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The Bio-Rad Silver Stain, Rev E

Silver staining was first introduced as a general protein stain useful in polyacrylamide gel analysis in 1979 by Merril et al.54 This first practical PAGE silver stain was of the silver diammine type adapted from early histological silver stains. In 1981, Merril et al.55 introduced a faster, more reliable, and very sensitive silver stain derived from a photographic chemical process. Bio-Rads silver stain is based on this photochemical method.

The most important advantage of silver staining gels is the increased sensitivity obtained over other staining methods. Sensitivity is typically 50 times greater than obtained with classical Coomassie* Brilliant Blue R-250 staining. Increased sensitivity offers obvious advantages. For example, less sample is required when running gels. Also, analysis of dilute samples is possible. Protein purity can be assessed and contaminants detected more reliably. Silver stains detect a wider variety of macromolecules than does Coomassie Brilliant Blue R-250, including nucleic acids, glycoproteins, and lipoproteins.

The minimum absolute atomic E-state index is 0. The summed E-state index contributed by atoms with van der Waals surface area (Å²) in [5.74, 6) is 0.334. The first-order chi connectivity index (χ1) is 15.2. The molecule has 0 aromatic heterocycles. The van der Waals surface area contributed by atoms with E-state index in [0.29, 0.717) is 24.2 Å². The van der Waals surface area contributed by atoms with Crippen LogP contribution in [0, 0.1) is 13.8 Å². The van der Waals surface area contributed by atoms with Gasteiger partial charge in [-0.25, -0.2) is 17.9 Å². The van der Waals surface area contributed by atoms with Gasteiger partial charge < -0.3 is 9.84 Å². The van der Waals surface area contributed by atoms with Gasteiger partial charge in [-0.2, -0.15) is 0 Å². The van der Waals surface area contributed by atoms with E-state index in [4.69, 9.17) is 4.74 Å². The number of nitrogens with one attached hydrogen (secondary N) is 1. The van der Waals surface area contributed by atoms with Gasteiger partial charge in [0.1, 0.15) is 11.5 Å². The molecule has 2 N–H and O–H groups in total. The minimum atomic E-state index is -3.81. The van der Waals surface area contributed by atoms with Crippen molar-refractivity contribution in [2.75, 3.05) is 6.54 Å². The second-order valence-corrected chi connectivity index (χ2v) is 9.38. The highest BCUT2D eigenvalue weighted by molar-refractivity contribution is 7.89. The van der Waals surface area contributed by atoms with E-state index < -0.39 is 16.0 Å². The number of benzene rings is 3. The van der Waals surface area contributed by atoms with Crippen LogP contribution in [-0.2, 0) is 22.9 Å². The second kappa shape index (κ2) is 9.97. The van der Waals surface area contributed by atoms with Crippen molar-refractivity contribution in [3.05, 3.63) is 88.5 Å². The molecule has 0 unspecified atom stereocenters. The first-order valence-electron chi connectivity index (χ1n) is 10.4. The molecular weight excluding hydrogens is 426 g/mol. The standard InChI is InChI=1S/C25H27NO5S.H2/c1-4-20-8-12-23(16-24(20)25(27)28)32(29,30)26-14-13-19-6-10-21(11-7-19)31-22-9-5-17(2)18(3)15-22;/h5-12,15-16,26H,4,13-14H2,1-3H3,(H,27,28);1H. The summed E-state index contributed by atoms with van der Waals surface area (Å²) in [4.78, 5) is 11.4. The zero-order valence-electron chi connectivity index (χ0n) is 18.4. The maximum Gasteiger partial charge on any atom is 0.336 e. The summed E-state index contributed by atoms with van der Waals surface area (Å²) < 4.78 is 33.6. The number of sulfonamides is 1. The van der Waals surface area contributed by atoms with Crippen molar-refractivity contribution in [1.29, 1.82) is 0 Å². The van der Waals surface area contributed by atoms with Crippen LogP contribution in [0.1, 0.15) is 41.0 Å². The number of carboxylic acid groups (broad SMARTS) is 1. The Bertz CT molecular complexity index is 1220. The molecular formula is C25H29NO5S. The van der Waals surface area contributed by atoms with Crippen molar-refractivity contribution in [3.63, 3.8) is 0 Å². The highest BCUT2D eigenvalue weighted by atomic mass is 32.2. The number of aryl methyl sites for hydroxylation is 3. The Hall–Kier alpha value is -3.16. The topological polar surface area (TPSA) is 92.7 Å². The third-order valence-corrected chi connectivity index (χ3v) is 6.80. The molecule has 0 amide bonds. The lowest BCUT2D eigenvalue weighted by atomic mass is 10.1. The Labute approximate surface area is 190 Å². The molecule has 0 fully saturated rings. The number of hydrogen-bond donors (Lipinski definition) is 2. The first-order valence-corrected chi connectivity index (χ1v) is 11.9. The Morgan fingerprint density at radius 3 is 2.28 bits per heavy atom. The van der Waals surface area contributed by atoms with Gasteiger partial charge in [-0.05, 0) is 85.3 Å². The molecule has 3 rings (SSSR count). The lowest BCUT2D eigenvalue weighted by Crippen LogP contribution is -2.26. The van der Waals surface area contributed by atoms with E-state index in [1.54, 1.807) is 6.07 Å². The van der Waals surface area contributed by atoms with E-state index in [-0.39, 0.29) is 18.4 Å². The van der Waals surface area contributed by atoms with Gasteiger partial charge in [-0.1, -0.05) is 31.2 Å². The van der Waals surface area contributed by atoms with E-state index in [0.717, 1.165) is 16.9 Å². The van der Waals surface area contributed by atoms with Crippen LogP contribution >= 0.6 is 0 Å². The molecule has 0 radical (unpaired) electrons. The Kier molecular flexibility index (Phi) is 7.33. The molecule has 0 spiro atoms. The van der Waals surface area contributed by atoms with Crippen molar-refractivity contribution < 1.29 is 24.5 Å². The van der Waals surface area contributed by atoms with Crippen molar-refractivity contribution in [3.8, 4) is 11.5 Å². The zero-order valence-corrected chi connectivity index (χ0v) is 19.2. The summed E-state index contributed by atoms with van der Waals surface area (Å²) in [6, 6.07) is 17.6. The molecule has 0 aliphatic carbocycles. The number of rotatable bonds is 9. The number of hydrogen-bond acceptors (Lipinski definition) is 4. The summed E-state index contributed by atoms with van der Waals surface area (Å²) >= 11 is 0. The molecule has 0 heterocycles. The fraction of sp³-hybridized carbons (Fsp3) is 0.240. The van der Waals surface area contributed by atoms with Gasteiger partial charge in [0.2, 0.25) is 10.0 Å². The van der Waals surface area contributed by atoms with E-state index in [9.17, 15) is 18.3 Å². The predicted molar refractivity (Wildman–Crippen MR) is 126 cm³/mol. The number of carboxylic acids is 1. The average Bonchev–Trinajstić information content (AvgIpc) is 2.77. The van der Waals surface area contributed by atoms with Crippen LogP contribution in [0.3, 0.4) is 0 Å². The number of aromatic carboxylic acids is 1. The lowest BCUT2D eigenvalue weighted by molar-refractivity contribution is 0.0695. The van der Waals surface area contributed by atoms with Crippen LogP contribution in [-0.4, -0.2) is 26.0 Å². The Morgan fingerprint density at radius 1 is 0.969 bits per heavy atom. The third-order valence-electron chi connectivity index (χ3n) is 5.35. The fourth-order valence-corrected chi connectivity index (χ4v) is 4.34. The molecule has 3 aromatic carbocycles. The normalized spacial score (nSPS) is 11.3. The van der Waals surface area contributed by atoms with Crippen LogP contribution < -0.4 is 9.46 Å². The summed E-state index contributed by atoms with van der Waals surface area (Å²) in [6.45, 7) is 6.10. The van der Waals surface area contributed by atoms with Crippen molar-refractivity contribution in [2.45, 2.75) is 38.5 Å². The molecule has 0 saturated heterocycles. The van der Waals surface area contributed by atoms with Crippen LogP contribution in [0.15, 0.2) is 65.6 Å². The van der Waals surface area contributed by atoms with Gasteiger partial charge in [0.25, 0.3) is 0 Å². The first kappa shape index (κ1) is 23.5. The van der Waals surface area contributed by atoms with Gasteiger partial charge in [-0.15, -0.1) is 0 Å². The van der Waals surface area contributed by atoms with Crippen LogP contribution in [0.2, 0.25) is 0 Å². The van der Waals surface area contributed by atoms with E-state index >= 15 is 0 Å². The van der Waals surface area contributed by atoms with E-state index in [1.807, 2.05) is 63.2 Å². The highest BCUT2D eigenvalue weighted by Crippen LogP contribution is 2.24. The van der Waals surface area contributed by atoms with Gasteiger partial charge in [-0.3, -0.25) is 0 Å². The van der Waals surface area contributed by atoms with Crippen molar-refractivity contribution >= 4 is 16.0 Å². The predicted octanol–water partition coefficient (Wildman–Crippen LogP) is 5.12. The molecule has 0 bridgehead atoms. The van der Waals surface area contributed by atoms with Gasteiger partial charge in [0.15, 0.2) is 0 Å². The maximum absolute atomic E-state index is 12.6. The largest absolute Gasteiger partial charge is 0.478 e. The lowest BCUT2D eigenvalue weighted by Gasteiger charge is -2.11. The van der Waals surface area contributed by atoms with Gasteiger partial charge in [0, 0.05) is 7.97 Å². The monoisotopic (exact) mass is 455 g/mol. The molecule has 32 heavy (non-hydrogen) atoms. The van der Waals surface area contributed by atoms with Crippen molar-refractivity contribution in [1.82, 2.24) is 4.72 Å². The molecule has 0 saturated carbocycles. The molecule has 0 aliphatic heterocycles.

Mechanism of Silver Staining
Mechanisms and features of silver staining have been discussed in prior reviews51, 57. The basic mechanism occurring in silver staining of macromolecules is the reduction of ionic to metallic silver. Protein bands are imaged in the gel due to differences in oxidation/reduction potentials between sites in gels occupied by protein and adjacent sites not occupied by protein. If protein-occupied sites have the higher reducing potential, then positive images are formed. Conversely, if sites unoccupied by protein have the by two-dimensional gel electrophoresis, J Pharmacol Exp Ther 229, 622628 (1984)

31. Jacobowitz DM and Heydorn WE, Two-dimensional gel electrophoresis used in neurobiological studies of proteins in discrete areas of the rat brain, Clin Chem 30, 19962002 (1984)